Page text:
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What Is Going to Happen to the Housing Market in 2016?

What will the housing market do in 2016?
What will happen to housing in 2016? Experts weigh in, so you don’t need a crystal ball!
photo credit: sqback via Can Stock Photo Inc

As the end of 2015 looms near, there are a couple things you can be sure to find on the internet, and I’m not talking about cyber deals for holiday shopping. I’m talking about lists. The end of the year brings with it countdowns that look back at virtually everything that occurred over the past year, including top movies, top celebrity meltdowns, top trends in social media, etc. There is another type of list you’ll see; however, that instead of looking back at the year that is ending, predicts what is to come in the next year.

In the world of mortgage lending and real estate, most decisions are made based on some sort of educated guess or hope about the future, so there are plenty of lists compiled and posted about what is to come over the next year. CoreLogic, a financial analytics and data insights compiler, Trulia, a homebuyer’s resource and MLS database tool, and individual housing expert and author, Lynn Effinger, have each recently released lists of predictions for the housing market in 2016. While each list is different, they definitely have common threads, which, when analyzed together could give a pretty good picture of what is going to happen in 2016.

Interest Rates

It’s not surprising that each of these three lists predicts that interest rates on mortgages are going to increase in the year to come. You don’t have to have a crystal ball or a degree in economics to know this is a likelihood–mortgage rates reached historic lows during 2015, and there is really nowhere for them to go but up–but each of these experts has a slightly different take on them. CoreLogic’s prediction is that rates will rise up to a half a point by this time next year, while Effinger’s prediction is slightly more pessimistic, putting the increase at one percent. Trulia’s prediction about interest rates focuses less on the actual amount of increase, and more on the psychological effect on potential buyers. Their data, based on a survey by Harris Poll, shows that more than 20% of Americans feel it will be harder to buy a home in 2016 than this year, and they suggest that is because of the impending rise in interest rates.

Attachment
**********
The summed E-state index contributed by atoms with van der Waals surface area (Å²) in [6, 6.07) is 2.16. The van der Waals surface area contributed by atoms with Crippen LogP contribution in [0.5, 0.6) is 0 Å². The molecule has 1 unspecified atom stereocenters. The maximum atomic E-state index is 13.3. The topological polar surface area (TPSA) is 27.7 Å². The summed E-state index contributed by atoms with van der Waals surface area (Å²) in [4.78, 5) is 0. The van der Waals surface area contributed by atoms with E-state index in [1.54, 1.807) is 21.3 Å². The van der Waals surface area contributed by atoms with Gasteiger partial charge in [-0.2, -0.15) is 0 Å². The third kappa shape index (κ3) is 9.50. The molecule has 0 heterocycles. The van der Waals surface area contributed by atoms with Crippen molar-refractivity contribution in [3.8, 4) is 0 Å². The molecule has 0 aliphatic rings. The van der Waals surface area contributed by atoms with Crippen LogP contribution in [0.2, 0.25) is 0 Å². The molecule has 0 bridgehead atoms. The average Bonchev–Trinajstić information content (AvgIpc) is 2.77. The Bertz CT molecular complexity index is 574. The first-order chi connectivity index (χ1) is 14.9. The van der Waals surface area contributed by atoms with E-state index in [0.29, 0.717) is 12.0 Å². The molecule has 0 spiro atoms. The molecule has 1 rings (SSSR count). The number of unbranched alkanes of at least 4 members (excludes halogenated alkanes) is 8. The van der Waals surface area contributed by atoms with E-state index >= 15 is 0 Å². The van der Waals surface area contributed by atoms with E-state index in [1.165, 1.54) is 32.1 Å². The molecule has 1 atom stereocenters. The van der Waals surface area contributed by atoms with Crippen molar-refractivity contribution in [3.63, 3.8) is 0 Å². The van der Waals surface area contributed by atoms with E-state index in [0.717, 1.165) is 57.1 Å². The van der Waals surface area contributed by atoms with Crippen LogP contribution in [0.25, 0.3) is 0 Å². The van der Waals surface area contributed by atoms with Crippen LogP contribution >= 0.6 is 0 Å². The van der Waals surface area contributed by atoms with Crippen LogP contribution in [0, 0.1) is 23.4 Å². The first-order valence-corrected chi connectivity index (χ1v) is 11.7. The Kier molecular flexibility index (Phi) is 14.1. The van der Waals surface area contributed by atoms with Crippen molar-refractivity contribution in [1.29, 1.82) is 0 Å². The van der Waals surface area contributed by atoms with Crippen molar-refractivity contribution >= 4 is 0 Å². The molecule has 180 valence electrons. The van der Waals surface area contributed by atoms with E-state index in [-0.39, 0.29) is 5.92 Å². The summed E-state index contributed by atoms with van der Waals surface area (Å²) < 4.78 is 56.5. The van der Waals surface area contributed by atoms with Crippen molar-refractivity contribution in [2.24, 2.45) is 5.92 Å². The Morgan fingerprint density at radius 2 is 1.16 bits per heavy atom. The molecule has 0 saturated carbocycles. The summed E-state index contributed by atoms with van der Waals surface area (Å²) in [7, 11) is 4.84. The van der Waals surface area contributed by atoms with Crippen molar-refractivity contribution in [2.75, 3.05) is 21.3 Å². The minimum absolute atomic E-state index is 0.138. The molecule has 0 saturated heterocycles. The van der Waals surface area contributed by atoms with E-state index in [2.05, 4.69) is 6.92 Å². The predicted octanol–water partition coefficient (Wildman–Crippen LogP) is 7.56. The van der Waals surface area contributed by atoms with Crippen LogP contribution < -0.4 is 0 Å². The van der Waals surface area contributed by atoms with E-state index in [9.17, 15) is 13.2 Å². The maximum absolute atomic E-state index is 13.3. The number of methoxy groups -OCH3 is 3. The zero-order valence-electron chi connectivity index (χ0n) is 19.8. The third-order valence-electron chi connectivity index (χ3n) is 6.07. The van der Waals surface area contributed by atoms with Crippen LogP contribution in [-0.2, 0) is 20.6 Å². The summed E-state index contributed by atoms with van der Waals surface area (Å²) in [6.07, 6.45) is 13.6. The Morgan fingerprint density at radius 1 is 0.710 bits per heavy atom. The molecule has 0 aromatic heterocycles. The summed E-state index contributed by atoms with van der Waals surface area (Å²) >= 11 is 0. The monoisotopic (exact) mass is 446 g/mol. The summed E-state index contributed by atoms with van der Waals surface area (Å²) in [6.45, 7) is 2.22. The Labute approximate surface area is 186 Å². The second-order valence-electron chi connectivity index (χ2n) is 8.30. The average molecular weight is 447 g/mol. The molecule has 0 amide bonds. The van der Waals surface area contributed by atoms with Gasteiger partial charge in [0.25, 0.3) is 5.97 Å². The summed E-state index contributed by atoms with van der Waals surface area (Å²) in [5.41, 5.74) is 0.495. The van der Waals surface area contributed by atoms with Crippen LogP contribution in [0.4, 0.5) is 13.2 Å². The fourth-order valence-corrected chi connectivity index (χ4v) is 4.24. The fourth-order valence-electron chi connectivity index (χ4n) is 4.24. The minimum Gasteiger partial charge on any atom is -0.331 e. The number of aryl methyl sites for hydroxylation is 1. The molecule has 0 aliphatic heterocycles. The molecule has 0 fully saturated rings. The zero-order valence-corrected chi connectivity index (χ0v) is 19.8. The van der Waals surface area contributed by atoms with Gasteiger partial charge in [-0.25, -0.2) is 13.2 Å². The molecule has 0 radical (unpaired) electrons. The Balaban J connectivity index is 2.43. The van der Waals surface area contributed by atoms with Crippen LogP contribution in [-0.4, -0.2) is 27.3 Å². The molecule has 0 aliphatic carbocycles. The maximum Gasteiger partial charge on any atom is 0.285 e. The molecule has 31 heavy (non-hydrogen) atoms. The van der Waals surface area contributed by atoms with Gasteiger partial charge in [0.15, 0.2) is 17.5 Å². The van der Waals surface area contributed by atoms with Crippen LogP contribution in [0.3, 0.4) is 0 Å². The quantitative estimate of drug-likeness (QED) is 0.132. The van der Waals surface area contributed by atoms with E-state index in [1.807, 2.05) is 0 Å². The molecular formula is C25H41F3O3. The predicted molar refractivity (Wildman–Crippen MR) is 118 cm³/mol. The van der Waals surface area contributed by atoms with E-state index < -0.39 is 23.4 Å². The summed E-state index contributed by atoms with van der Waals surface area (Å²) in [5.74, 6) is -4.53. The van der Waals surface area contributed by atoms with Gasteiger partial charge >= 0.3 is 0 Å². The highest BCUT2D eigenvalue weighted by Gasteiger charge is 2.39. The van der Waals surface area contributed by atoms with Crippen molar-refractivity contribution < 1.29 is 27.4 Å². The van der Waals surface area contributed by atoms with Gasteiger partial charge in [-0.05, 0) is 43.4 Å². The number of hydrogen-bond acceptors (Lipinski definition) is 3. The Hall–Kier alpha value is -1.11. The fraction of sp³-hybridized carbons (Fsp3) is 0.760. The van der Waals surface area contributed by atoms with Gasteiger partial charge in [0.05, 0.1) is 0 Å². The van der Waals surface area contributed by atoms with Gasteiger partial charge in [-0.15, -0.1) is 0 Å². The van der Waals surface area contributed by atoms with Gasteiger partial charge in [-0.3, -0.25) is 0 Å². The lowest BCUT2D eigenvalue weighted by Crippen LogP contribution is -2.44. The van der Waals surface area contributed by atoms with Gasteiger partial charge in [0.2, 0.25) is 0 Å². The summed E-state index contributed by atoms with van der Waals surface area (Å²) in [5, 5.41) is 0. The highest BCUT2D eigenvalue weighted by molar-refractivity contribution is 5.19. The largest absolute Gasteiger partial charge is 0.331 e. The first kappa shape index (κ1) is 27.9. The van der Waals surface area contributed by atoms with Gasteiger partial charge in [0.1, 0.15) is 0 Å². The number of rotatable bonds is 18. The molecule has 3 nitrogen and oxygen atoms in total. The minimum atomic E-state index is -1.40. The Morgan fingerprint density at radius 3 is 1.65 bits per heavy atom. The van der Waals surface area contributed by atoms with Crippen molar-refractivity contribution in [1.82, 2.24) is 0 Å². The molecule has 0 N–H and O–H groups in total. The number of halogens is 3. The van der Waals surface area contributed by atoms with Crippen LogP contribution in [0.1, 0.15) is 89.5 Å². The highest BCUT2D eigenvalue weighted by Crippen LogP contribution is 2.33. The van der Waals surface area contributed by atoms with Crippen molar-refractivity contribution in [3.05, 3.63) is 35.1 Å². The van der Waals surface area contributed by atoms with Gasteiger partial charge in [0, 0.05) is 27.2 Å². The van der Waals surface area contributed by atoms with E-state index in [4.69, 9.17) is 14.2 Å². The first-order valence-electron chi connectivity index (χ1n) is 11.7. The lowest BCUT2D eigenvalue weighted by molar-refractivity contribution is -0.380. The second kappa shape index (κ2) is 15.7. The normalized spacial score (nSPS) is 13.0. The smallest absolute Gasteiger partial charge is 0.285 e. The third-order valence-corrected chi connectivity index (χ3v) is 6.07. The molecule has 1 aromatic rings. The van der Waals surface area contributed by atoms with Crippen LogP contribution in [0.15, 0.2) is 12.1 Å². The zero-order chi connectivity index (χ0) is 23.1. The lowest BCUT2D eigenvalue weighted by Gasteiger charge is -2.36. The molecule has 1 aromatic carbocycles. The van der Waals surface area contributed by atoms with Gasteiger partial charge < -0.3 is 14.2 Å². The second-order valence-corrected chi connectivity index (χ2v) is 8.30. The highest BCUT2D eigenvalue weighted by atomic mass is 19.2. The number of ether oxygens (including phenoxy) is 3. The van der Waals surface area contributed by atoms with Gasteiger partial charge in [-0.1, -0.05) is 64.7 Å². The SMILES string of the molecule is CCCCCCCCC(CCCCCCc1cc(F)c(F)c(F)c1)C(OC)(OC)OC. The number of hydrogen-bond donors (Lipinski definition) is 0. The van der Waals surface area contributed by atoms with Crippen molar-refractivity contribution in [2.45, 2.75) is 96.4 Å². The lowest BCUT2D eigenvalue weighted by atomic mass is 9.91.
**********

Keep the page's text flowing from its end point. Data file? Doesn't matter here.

Rental Rates

Both CoreLogic and Effinger predict that rents will rise, but for different reasons. The CoreLogic report cites a simple increase in demand for the possible higher rental rates, where Effinger ties it into the fact that credit will be tighter in 2016. In contrast, the Trulia prediction about renting is that renters may be spared increasing rates, due to the increase in construction of multi-family properties that occurred this year.

Enthusiasm to Buy

Despite the rise in interest rates, Trulia’s poll finds that the percentage of those who want to become homeowners rose by 1% from a year ago, and that number is 2% among millennials. The CoreLogic report agrees, predicting that, though home prices will increase, home sales will as well, due to an improved economy and higher consumer confidence. On this point, Effinger predicts the exact opposite. He feels economic growth has not been strong enough to incite much confidence at all in consumers.

Though it is important to consider all factors when making an important financial decision, like buying a home, no one can say for sure exactly what will happen in 2016, and these predictions aren’t necessarily indicative of what every person’s experience will be.

If you are thinking of buying a home in 2016, check out lonestarfinancing.com to see the latest rates, apply online or connect with an expert.

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